Women in Australia refers to women's demographic and cultural presence in Australia. Historically, a masculine bias has dominated Australian culture.
The humanitarian, Caroline Chisholm
was a leading advocate for women's issues and family friendly colonial policy.
Early colonial administrations were anxious to address the gender imbalance in the population brought about by the importation of large numbers of convict men. Between 1788 and 1792, around 3546 male to 766 female convicts were landed at Sydney. Women came to play an important role in education and welfare during colonial times. Governor Macquarie's wife, Elizabeth Macquarie took an interest in convict women's welfare. Her contemporary Elizabeth Macarthur was noted for her 'feminine strength' in assisting the establishment of the Australian merino wool industry during her husband John Macarthur's enforced absence from the colony following the Rum Rebellion.
The Catholic Sisters of Charity arrived in 1838 and set about providing pastoral care in a women's prison, visiting hospitals and schools and establishing employment for convict women. They established hospitals in four of the eastern states, beginning with St Vincent's Hospital, Sydney in 1857 as a free hospital for all people, but especially for the poor. Caroline Chisholm (1808–1877) established a migrant women's shelter and worked for women's welfare in the colonies in the 1840s. Her humanitarian efforts later won her fame in England and great influence in achieving support for families in the colony. Sydney's first Catholic bishop, John Bede Polding founded an Australian order of nuns—the Sisters of the Good Samaritan—in 1857 to work in education and social work. The Sisters of St Joseph, were founded in South Australia by Saint Mary MacKillop and Fr Julian Tenison Woods in 1867. MacKillop travelled throughout Australasia and established schools, convents and charitable institutions. She was canonised by Benedict XVI in 2010, becoming the first Australian to be so honoured by the Catholic Church.
In the Second World War
, government propaganda encouraged women to contribute to the war effort by joining one of the female branches of the armed forces or joining the labour force
Women energetically participated in the war effort, with few signs of defeatism or resistance to government policies. In 1922, the Country Women's Association was formed with the intention to improve the lives of women in rural Australia. It has since expanded to become the largest women's organisation in the country.
In 1974, the Commonwealth Court of Conciliation and Arbitration granted women the full adult wage. However, resistance to women being employed in certain industries remained until well into the 1970s. Because of obstruction from elements of the Unions movement, it would take until 1975 for women to be admitted as drivers on Melbourne's trams, and Sir Reginald Ansett refused to allow women to train as pilots as late as 1979.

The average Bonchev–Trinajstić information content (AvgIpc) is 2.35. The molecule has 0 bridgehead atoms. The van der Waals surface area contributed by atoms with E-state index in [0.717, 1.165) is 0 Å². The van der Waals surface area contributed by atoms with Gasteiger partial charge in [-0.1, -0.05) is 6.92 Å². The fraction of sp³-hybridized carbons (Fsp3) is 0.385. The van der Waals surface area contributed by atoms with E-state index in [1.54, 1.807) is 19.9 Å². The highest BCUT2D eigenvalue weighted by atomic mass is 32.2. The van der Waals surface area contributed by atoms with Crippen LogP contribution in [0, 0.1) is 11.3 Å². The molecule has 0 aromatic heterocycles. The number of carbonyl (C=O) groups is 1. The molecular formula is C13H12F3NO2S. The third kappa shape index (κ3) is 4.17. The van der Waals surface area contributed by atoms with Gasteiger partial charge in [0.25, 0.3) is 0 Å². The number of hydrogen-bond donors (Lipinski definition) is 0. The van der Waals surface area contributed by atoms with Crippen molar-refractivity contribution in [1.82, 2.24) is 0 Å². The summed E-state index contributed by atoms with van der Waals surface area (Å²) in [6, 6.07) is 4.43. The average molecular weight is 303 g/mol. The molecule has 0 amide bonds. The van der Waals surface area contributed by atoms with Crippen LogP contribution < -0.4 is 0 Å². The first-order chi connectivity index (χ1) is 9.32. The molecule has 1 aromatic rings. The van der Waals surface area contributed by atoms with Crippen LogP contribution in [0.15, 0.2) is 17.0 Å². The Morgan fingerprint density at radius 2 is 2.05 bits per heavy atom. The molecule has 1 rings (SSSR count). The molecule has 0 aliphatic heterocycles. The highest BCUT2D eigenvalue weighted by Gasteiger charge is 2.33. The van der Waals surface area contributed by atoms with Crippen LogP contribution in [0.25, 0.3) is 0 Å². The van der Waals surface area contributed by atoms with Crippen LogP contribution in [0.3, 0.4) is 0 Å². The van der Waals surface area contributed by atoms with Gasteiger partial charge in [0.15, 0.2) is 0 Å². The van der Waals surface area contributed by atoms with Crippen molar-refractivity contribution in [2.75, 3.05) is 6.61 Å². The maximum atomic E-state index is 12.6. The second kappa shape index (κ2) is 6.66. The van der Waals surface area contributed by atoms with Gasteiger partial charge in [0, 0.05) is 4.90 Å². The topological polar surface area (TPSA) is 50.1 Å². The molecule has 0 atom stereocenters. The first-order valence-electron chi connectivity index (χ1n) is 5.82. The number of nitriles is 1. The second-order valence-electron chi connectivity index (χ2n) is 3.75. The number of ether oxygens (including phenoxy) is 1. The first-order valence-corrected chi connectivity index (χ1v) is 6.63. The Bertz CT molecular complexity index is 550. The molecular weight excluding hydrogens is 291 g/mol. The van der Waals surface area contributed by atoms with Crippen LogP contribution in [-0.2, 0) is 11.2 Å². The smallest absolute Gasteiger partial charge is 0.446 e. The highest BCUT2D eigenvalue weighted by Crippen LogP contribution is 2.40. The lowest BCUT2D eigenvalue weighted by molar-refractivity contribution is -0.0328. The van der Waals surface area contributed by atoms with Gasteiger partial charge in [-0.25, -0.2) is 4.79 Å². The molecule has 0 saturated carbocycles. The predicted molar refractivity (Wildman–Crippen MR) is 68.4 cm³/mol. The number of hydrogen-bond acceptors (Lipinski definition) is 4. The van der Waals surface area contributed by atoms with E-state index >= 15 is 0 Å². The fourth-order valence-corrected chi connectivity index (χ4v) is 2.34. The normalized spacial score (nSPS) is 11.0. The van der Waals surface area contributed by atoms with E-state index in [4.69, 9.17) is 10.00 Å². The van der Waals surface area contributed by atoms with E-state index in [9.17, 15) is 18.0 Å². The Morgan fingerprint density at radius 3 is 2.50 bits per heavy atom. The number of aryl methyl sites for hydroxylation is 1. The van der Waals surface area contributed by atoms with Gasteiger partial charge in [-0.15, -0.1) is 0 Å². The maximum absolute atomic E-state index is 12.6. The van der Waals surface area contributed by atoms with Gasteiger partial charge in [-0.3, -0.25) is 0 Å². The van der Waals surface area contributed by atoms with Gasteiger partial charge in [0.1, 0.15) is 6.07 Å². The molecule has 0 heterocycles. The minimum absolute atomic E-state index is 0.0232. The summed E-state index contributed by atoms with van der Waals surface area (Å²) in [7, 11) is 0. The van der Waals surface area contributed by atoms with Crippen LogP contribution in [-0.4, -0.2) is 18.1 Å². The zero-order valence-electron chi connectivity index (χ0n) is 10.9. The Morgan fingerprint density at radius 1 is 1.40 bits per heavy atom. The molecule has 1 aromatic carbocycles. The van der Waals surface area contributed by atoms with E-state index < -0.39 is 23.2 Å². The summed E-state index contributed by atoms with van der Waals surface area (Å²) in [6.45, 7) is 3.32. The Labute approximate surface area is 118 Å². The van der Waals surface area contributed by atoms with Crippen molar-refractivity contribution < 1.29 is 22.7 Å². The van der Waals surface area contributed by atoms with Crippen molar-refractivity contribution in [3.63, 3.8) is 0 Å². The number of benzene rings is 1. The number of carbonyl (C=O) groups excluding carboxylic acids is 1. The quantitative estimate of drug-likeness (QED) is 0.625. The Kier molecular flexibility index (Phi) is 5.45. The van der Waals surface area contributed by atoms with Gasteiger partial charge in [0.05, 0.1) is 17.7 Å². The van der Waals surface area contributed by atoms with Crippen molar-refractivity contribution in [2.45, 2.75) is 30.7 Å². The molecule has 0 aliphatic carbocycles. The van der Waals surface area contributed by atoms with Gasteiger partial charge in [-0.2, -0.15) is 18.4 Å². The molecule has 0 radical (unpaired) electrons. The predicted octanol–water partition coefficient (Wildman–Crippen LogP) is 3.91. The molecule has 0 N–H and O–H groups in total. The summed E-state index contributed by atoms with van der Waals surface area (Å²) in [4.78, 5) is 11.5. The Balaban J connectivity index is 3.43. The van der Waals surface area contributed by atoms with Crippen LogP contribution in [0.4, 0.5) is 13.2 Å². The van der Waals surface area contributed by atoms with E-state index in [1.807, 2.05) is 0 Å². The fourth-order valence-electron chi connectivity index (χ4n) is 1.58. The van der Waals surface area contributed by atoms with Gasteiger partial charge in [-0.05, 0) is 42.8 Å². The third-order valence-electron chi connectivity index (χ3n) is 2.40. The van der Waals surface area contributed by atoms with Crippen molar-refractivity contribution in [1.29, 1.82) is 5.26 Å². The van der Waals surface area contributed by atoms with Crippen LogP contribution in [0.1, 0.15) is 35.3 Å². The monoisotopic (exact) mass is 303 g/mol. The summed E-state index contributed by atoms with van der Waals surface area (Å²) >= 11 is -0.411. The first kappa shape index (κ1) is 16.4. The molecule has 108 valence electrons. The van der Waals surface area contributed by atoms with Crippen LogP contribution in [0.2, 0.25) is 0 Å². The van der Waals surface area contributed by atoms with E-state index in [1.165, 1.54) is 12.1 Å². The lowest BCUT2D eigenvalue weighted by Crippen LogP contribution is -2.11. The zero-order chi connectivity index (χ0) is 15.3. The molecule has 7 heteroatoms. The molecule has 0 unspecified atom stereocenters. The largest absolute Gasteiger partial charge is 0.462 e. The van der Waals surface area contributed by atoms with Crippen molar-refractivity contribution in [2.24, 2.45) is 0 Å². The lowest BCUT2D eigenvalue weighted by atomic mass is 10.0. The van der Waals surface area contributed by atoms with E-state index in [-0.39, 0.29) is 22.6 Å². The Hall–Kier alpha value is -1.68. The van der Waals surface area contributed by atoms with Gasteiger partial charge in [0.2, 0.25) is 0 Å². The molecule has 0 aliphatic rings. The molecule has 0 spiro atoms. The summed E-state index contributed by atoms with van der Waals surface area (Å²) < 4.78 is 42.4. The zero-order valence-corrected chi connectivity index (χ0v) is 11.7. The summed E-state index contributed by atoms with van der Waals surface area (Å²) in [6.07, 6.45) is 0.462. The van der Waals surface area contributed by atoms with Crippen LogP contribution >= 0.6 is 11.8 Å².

suffragette Catherine Helen Spence
(1825-1910). In 1895 women in South Australia were among the first in the world to attain the vote and were the first to be able to stand for parliament.
Australia had led the world in bringing women's suffrage rights during the late 19th century. Propertied women in the colony of South Australia were granted the vote in local elections (but not parliamentary elections) in 1861. Henrietta Dugdale formed the first Australian women's suffrage society in Melbourne in 1884. Women became eligible to vote for the Parliament of South Australia in 1895. This was the first legislation in the world permitting women also to stand for election to political office and, in 1897, Catherine Helen Spence became the first female political candidate for political office, unsuccessfully standing for election as a delegate to the Federal Convention on Australian Federation. Western Australia granted voting rights to qualified non-aboriginal women in 1899.
Edith Cowan was elected to the West Australian Legislative Assembly in 1921. Dame Enid Lyons, was the first woman to hold a Cabinet post in the 1949 ministry of Robert Menzies and finally, Rosemary Follett was elected Chief Minister of the Australian Capital Territory in 1989, becoming the first woman elected to lead a state or territory. By 2010, the people of Australia's oldest city, Sydney had female leaders occupying every major political office above them, with Clover Moore as Lord Mayor, Kristina Keneally as Premier of New South Wales, Marie Bashir as Governor of New South Wales, Julia Gillard as Prime Minister, Quentin Bryce as Governor-General of Australia and Elizabeth II as Queen of Australia.
Up until the 1960s the Australian national character was typically masculine. Only in more recent decades has attention been paid to the role and marginal status of women and minority groups. One of the earliest studies on the role of women in Australian culture was conducted by Miriam Dixson in her 1975 study, The Real Matilda. Dixson concluded that there was deep contempt for women in the Australian ethos and that the only role for women was within the family.
Marilyn Lake argues that the first stage of women's history in the 1970s demonstrated an angry tone, with a revolutionary critique that reflected its close connections with the women's liberation movement. By the late 20th century, women's history was less strident and more thoroughly integrated into social history and labour history. In the 21st century, the emphasis has turned to a broader horizon of "gender relations", which includes such concepts as femininity and masculinity.
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